Official speeches and statements - August 17, 2021
My dear fellow citizens in France, its Overseas Departments and abroad,
I am speaking to you this evening as we continue to resolutely battle the virus and are doing everything in our power to ensure that the economic and social recovery is as strong as possible in our country, because a few thousand kilometres away, a historic shift is occurring in Afghanistan - far from our borders but with major repercussions for the entire international community, for Europe and for France.
After a war lasting 20 years, following the decision taken first by President Trump and then by President Biden to withdraw American troops, Kabul, the capital of Afghanistan, fell within a few hours to the Taliban, without resistance.
The American and international intervention began exactly 20 years ago, following the attacks of September 11, 2001, and the refusal of the Taliban regime that then held power in Afghanistan to turn over Bin Laden, the organizer of those attacks.
For 13 years, from 2001 to 2014, our country was engaged militarily in Afghanistan.
In October 2001, President Jacques Chirac decided that France would take part in the international effort out of solidarity with our American friends and allies, who had just experienced a horrific attack on their soil. With a clear goal: to fight the terrorist threat that was directly targeting our territory and that of our allies from Afghanistan, which had become a haven for Islamist terrorism.
In June 2011, President Nicolas Sarkozy begin an initial drawdown of French troops.
President François Hollande then decided to completely withdraw our combat troops in coordination with the then Afghan authorities and our allies. The French military intervention thus definitively gave way, on December 31, 2014, to the civilian effort that we continued to undertake for the Afghan people, with whom our ties of friendship are deep and longstanding.
Our fight in Afghanistan was just, and our engagement there was to our credit. France has only ever had one enemy: terrorism. Our military interventions are not intended to replace national sovereignty or to impose democracy from outside, but rather to defend international stability and our security. The establishment of credible political processes is our priority in every instance. It was this fundamental principle of our foreign policy that we applied in Afghanistan and that we are continuing to apply.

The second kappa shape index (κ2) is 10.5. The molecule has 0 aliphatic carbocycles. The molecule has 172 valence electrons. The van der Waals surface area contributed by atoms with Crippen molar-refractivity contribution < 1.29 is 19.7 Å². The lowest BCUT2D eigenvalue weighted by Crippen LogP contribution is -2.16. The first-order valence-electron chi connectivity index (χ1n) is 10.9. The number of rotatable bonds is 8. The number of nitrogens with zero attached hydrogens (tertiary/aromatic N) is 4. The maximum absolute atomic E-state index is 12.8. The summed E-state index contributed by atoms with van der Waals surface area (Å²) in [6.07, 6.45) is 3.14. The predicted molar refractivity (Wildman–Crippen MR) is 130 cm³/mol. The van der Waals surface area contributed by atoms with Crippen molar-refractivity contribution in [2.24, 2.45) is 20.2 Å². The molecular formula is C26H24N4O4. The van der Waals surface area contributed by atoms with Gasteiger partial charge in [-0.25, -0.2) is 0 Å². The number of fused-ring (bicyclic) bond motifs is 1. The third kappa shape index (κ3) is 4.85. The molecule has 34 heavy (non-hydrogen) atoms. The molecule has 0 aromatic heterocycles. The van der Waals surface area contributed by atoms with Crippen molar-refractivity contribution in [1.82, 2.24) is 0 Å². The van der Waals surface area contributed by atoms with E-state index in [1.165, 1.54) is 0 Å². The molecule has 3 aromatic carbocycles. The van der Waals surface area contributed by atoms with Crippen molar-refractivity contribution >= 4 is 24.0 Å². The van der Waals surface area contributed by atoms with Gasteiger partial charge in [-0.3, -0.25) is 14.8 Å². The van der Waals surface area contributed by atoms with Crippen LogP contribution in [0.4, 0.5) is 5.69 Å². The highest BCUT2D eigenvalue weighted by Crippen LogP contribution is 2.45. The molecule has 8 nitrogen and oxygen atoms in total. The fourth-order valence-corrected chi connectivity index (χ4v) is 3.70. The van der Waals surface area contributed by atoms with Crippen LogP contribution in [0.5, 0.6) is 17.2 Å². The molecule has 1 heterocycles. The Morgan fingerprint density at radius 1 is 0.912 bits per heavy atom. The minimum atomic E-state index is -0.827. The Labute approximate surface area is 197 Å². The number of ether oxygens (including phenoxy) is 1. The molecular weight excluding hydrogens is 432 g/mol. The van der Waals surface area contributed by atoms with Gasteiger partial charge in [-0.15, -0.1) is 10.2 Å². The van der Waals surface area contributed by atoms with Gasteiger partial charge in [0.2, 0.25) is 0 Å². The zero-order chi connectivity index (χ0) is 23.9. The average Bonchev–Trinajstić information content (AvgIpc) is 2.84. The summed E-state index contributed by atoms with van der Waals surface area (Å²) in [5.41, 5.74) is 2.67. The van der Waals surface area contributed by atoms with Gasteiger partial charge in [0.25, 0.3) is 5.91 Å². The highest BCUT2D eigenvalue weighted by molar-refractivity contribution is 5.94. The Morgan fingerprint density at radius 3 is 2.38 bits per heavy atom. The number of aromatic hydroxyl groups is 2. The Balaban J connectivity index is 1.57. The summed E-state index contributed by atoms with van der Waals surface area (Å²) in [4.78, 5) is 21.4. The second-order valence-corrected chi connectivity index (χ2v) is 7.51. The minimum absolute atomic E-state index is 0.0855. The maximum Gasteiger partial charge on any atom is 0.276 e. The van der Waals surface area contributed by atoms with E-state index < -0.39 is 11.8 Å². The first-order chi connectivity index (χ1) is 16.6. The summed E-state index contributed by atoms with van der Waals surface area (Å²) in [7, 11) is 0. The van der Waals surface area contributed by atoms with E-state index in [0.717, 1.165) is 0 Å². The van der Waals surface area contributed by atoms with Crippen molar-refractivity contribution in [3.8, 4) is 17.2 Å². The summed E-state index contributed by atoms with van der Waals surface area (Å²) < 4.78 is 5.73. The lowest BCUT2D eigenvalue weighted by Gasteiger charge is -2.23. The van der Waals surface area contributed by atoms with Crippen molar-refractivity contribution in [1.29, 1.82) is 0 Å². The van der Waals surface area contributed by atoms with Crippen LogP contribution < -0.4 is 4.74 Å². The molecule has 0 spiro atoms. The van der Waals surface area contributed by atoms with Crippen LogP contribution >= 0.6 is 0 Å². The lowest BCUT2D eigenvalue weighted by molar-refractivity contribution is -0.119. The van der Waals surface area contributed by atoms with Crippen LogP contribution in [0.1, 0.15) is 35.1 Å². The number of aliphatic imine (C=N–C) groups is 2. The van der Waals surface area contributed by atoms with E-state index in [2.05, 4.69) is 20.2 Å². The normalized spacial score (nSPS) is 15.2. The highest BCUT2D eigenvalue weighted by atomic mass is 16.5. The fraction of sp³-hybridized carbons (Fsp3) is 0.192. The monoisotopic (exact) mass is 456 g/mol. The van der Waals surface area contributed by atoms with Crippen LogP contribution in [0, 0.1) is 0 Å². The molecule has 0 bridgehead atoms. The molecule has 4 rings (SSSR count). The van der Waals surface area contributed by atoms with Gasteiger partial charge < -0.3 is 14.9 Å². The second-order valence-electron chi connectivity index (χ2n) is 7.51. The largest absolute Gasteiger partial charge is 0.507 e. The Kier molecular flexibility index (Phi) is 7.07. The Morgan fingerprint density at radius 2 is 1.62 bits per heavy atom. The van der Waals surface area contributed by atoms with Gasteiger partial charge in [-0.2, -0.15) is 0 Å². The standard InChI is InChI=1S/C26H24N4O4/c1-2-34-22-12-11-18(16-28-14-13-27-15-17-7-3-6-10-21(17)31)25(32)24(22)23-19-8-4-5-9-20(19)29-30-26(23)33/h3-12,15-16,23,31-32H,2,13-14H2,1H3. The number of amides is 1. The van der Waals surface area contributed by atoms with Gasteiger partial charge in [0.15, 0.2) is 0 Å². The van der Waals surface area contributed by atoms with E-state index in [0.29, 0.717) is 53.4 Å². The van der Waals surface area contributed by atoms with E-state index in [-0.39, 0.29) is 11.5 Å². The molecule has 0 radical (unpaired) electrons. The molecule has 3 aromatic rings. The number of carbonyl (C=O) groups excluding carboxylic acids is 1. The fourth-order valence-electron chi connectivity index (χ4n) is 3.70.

A large number of French army units passed through those valleys during those 13 years: legionnaires, riflemen, servicemen, Alpine chasseurs, marines, airmen. And it is to them that I want to speak first this evening. To those who fought, to the families of those who died or who were seriously wounded - we will not forget our soldiers. We will not forget our dead. Ninety in total.
On August 18, 2008 - 13 years ago almost to the day - 10 French troops and an Afghan interpreter were killed and 21 French troops were wounded in the Uzbin Valley ambush.
France’s fight served a purpose and did us credit. One day it will bear fruit, and I ask you to remember that.
At this very moment, the situation in Afghanistan is deteriorating swiftly and sharply. As I speak, the Taliban have assumed control of nearly the entire country. They entered Kabul and control the city with the exception of the airport, where activities are being coordinated by the Americans. The Afghan president left the country. Commercial flights have ceased.
This shift, which we were prepared for, calls for immediate decisions and initiatives on a par with the gravity of the situation, in order to respond to the humanitarian disaster.
The absolute priority is to ensure the security of our compatriots, who must all leave the country, as well as Afghans who have worked for France.
Our citizens have been evacuated in stages during recent weeks, in anticipation of what would happen. We are in contact with all French citizens who wish to return home, whether they be at the military airport, the civilian airport, or on the historic grounds of the Embassy, where the situation remains troubling. I want to take this opportunity to thank our representatives on the ground - our diplomats, police officers and military personnel - for their commitment and their courage. I also want to thank our American allies, who have been indispensable to carrying out these evacuations.
France is one of the very few countries that decided it had to have the means on the ground until the very end to protect those who worked for us. In recent weeks, we also made plans for evacuations operations.
We were therefore able to welcome all Afghan employees of French entities in Afghanistan who could be in danger, together with their families - more than 600 people - and assume care for them under good conditions.
France is currently protecting the European Union delegate and has provided protection for Afghans who work with the European delegation. France has also provided protection and support for all French personnel of nongovernmental organizations who wish to leave the country.
Operations have been under way for several years now to welcome Afghan civilian personnel employed by the French armed forces, along with their families. Our duty and our sense of integrity demand that we protect those who help us: interpreters, drivers, cooks and so many others. More than 800 people are now on French soil. Several dozen people who assisted the French armed forces are still on the ground, and we are mobilizing all of our efforts on their behalf.